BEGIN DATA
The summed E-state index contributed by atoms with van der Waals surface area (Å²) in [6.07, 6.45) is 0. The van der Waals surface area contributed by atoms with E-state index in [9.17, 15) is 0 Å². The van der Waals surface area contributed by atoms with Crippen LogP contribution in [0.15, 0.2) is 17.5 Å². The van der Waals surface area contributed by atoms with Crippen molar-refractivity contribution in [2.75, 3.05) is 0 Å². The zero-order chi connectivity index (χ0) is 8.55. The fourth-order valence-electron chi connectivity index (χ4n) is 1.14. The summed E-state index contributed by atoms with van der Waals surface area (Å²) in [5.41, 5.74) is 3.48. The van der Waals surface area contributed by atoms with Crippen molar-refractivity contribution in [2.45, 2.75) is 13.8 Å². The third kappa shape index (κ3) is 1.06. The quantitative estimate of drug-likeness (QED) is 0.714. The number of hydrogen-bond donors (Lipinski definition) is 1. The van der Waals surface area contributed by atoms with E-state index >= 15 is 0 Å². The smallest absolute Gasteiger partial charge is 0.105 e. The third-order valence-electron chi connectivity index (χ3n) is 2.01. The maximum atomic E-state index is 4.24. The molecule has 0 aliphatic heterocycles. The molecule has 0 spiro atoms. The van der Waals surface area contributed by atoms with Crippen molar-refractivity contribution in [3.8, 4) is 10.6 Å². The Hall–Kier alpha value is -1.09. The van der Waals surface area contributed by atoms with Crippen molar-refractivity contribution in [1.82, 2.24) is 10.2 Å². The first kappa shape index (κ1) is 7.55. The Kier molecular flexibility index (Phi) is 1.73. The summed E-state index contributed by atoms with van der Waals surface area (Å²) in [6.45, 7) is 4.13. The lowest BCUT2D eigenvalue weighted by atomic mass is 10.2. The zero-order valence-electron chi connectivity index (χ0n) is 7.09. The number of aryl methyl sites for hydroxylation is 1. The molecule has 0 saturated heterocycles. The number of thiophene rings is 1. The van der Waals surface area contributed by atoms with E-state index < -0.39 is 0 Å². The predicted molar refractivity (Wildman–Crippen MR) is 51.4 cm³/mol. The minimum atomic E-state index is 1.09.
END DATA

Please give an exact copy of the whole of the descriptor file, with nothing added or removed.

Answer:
The summed E-state index contributed by atoms with van der Waals surface area (Å²) in [6.07, 6.45) is 0. The van der Waals surface area contributed by atoms with E-state index in [9.17, 15) is 0 Å². The van der Waals surface area contributed by atoms with Crippen LogP contribution in [0.15, 0.2) is 17.5 Å². The van der Waals surface area contributed by atoms with Crippen molar-refractivity contribution in [2.75, 3.05) is 0 Å². The zero-order chi connectivity index (χ0) is 8.55. The fourth-order valence-electron chi connectivity index (χ4n) is 1.14. The summed E-state index contributed by atoms with van der Waals surface area (Å²) in [5.41, 5.74) is 3.48. The van der Waals surface area contributed by atoms with Crippen molar-refractivity contribution in [2.45, 2.75) is 13.8 Å². The third kappa shape index (κ3) is 1.06. The quantitative estimate of drug-likeness (QED) is 0.714. The number of hydrogen-bond donors (Lipinski definition) is 1. The van der Waals surface area contributed by atoms with E-state index >= 15 is 0 Å². The smallest absolute Gasteiger partial charge is 0.105 e. The third-order valence-electron chi connectivity index (χ3n) is 2.01. The maximum atomic E-state index is 4.24. The molecule has 0 aliphatic heterocycles. The molecule has 0 spiro atoms. The van der Waals surface area contributed by atoms with Crippen molar-refractivity contribution in [3.8, 4) is 10.6 Å². The Hall–Kier alpha value is -1.09. The van der Waals surface area contributed by atoms with Crippen molar-refractivity contribution in [1.82, 2.24) is 10.2 Å². The first kappa shape index (κ1) is 7.55. The Kier molecular flexibility index (Phi) is 1.73. The summed E-state index contributed by atoms with van der Waals surface area (Å²) in [6.45, 7) is 4.13. The lowest BCUT2D eigenvalue weighted by atomic mass is 10.2. The zero-order valence-electron chi connectivity index (χ0n) is 7.09. The number of aryl methyl sites for hydroxylation is 1. The molecule has 0 saturated heterocycles. The number of thiophene rings is 1. The van der Waals surface area contributed by atoms with E-state index < -0.39 is 0 Å². The predicted molar refractivity (Wildman–Crippen MR) is 51.4 cm³/mol. The minimum atomic E-state index is 1.09.